Much of the scientific research on resilience — our ability to bounce back from adversity — has focused on how to build resilience in children. But what about the grown-ups?
While resilience is an essential skill for healthy childhood development, science shows that adults also can take steps to boost resilience in middle age, which is often the time we need it most. Midlife can bring all kinds of stressors, including divorce, the death of a parent, career setbacks and retirement worries, yet many of us don’t build the coping skills we need to meet these challenges.
Here are some of the ways you can build your resilience in middle age.
■ Practice Optimism. Optimism is part genetic, part learned. So if you were born into a family of Eeyores, you can still find your inner Tigger. Optimism doesn’t mean ignoring the reality of a dire situation. After a job loss, for instance, many people may feel defeated and think, “I’ll never recover from this.” An optimist would acknowledge the challenge in a more hopeful way, saying, “This is going to be difficult, but it’s a chance to rethink my life goals and find work that truly makes me happy.”
■ Rewrite Your Story. Study after study has shown that we can benefit from reframing the personal narrative that shapes our view of the world and ourselves. In expressive writing studies, college students taught to reframe their college struggles as a growth opportunity got better grades and were less likely to drop out. A Harvard study found that people who viewed stress as a way to fuel better performance did better on tests and managed their stress better physiologically than those taught to ignore stress.
■ Don’t Personalize It. We have a tendency to blame ourselves for life’s setbacks and to ruminate about what we should have done differently. In the moment, a difficult situation feels as if it will never end. To bolster your resilience, remind yourself that even if you made a mistake, a number of factors most likely contributed to the problem and shift your focus to the next steps you should take.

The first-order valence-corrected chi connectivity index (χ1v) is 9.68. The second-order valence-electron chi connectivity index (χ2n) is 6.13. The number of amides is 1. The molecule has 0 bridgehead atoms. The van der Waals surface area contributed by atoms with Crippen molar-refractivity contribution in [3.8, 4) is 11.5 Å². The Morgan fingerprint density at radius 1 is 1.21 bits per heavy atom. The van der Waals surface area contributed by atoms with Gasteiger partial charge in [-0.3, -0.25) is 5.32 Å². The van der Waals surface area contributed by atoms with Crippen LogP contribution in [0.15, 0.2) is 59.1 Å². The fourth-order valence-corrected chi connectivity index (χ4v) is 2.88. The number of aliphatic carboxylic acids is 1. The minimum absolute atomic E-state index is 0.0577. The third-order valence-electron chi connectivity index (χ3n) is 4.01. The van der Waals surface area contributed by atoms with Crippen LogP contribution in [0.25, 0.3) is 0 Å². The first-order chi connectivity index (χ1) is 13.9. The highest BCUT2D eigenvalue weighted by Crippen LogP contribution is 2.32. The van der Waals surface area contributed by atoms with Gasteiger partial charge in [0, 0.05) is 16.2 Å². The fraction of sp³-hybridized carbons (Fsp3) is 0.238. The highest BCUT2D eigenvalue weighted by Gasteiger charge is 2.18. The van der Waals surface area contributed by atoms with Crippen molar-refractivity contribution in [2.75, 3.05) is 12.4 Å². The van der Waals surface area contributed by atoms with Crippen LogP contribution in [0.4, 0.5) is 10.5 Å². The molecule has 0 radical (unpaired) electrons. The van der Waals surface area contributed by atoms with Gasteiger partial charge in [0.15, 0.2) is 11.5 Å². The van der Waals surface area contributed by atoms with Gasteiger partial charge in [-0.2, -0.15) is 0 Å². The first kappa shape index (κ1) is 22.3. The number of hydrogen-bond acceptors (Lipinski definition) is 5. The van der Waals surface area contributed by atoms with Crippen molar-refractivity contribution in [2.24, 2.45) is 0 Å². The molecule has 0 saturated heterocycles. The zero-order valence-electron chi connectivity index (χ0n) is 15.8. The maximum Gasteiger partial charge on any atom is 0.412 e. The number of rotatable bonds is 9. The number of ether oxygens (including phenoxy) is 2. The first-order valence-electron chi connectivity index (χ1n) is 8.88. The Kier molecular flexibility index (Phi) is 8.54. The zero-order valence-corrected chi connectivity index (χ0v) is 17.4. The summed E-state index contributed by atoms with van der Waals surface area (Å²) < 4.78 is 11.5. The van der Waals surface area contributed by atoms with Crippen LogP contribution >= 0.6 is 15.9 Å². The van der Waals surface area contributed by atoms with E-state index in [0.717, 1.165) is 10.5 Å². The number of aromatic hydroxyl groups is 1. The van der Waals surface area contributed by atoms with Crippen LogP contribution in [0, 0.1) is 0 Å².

■ Remember Your Comebacks. When times are tough, we often remind ourselves that other people — like war refugees or a friend with cancer — have it worse. While that may be true, you will get a bigger resilience boost by reminding yourself of the challenges you personally have overcome.
■ Support Others. Resilience studies show that people are more resilient when they have strong support networks of friends and family to help them cope with a crisis. But you can get an even bigger resilience boost by giving support.
“Any way you can reach out and help other people is a way of moving outside of yourself, and this is an important way to enhance your own strength,” said Dr. Southwick. “Part of resilience is taking responsibility for your life, and for creating a life that you consider meaningful and purposeful. It doesn’t have to be a big mission — it could be your family. As long as what you’re involved in has meaning to you, that can push you through all sorts of adversity.”
■ Take Stress Breaks. Times of manageable stress present an opportunity to build your resilience. “You have to change the way you look at stress,” said Jack Groppel, co-founder of the Johnson & Johnson Human Performance Institute, which recently began offering a course on resilience. “You have to invite stress into your life. A human being needs stress; the body and the mind want stress.”
The key, Dr. Groppel said, is to recognize that you will never eliminate stress from your life. Instead create regular opportunities for the body to recover from stress — just as you would rest your muscles between weight lifting repetitions. Taking a walk break, spending five minutes to meditate or having lunch with a good friend are ways to give your mind and body a break from stress.
■ Go Out of Your Comfort Zone. Resilience doesn’t just come from negative experience. You can build your resilience by putting yourself in challenging situations. Dr. Groppel is planning to climb Mount Kilimanjaro with his son. Take an adventure vacation. Run a triathlon. Share your secret poetry skills with strangers at a poetry slam.